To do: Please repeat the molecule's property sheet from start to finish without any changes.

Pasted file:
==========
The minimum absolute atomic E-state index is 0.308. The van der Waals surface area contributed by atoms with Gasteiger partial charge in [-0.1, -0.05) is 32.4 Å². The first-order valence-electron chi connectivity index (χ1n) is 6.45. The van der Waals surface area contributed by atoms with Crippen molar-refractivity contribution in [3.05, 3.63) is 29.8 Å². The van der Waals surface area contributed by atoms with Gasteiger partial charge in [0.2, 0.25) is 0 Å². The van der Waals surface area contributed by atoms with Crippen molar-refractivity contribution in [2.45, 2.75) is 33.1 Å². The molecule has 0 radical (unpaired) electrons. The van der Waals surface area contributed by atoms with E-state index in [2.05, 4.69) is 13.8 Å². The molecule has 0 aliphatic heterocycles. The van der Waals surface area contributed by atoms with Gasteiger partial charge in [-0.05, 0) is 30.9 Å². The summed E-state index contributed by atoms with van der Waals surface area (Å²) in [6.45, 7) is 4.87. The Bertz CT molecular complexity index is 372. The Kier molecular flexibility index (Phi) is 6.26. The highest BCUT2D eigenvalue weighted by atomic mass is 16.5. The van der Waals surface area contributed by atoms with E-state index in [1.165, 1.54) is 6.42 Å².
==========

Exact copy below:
The minimum absolute atomic E-state index is 0.308. The van der Waals surface area contributed by atoms with Gasteiger partial charge in [-0.1, -0.05) is 32.4 Å². The first-order valence-electron chi connectivity index (χ1n) is 6.45. The van der Waals surface area contributed by atoms with Crippen molar-refractivity contribution in [3.05, 3.63) is 29.8 Å². The van der Waals surface area contributed by atoms with Gasteiger partial charge in [0.2, 0.25) is 0 Å². The van der Waals surface area contributed by atoms with Crippen molar-refractivity contribution in [2.45, 2.75) is 33.1 Å². The molecule has 0 radical (unpaired) electrons. The van der Waals surface area contributed by atoms with E-state index in [2.05, 4.69) is 13.8 Å². The molecule has 0 aliphatic heterocycles. The van der Waals surface area contributed by atoms with Gasteiger partial charge in [-0.05, 0) is 30.9 Å². The summed E-state index contributed by atoms with van der Waals surface area (Å²) in [6.45, 7) is 4.87. The Bertz CT molecular complexity index is 372. The Kier molecular flexibility index (Phi) is 6.26. The highest BCUT2D eigenvalue weighted by atomic mass is 16.5. The van der Waals surface area contributed by atoms with E-state index in [1.165, 1.54) is 6.42 Å².